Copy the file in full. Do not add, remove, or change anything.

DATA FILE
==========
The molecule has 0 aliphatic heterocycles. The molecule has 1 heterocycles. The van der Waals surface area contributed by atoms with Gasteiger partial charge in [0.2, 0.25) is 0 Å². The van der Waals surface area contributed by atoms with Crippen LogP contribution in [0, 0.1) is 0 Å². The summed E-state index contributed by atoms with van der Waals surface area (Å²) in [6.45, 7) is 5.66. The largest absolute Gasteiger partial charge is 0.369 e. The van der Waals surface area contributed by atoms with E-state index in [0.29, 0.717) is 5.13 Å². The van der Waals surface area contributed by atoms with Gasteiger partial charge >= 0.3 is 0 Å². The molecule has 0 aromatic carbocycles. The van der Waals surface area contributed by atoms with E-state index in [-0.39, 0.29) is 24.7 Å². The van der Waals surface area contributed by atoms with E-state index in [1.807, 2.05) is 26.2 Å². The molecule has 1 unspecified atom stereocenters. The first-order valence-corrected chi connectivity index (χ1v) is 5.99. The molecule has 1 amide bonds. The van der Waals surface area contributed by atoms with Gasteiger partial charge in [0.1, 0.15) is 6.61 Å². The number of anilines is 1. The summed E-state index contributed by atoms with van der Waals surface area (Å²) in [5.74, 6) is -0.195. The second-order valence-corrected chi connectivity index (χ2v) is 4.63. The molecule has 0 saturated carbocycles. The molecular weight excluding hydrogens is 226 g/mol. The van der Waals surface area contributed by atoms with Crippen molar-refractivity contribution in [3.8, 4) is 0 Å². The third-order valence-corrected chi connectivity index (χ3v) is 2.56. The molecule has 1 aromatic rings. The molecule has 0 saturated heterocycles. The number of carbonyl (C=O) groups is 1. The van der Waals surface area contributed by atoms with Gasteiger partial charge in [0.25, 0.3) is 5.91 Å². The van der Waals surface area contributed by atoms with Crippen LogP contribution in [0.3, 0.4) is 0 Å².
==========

The molecule has 0 aliphatic heterocycles. The molecule has 1 heterocycles. The van der Waals surface area contributed by atoms with Gasteiger partial charge in [0.2, 0.25) is 0 Å². The van der Waals surface area contributed by atoms with Crippen LogP contribution in [0, 0.1) is 0 Å². The summed E-state index contributed by atoms with van der Waals surface area (Å²) in [6.45, 7) is 5.66. The largest absolute Gasteiger partial charge is 0.369 e. The van der Waals surface area contributed by atoms with E-state index in [0.29, 0.717) is 5.13 Å². The van der Waals surface area contributed by atoms with Gasteiger partial charge >= 0.3 is 0 Å². The molecule has 0 aromatic carbocycles. The van der Waals surface area contributed by atoms with E-state index in [-0.39, 0.29) is 24.7 Å². The van der Waals surface area contributed by atoms with E-state index in [1.807, 2.05) is 26.2 Å². The molecule has 1 unspecified atom stereocenters. The first-order valence-corrected chi connectivity index (χ1v) is 5.99. The molecule has 1 amide bonds. The van der Waals surface area contributed by atoms with Gasteiger partial charge in [0.1, 0.15) is 6.61 Å². The number of anilines is 1. The summed E-state index contributed by atoms with van der Waals surface area (Å²) in [5.74, 6) is -0.195. The second-order valence-corrected chi connectivity index (χ2v) is 4.63. The molecule has 0 saturated carbocycles. The molecular weight excluding hydrogens is 226 g/mol. The van der Waals surface area contributed by atoms with Crippen molar-refractivity contribution in [3.8, 4) is 0 Å². The third-order valence-corrected chi connectivity index (χ3v) is 2.56. The molecule has 1 aromatic rings. The molecule has 0 saturated heterocycles. The number of carbonyl (C=O) groups is 1. The van der Waals surface area contributed by atoms with Gasteiger partial charge in [0.25, 0.3) is 5.91 Å². The van der Waals surface area contributed by atoms with Crippen LogP contribution in [0.3, 0.4) is 0 Å².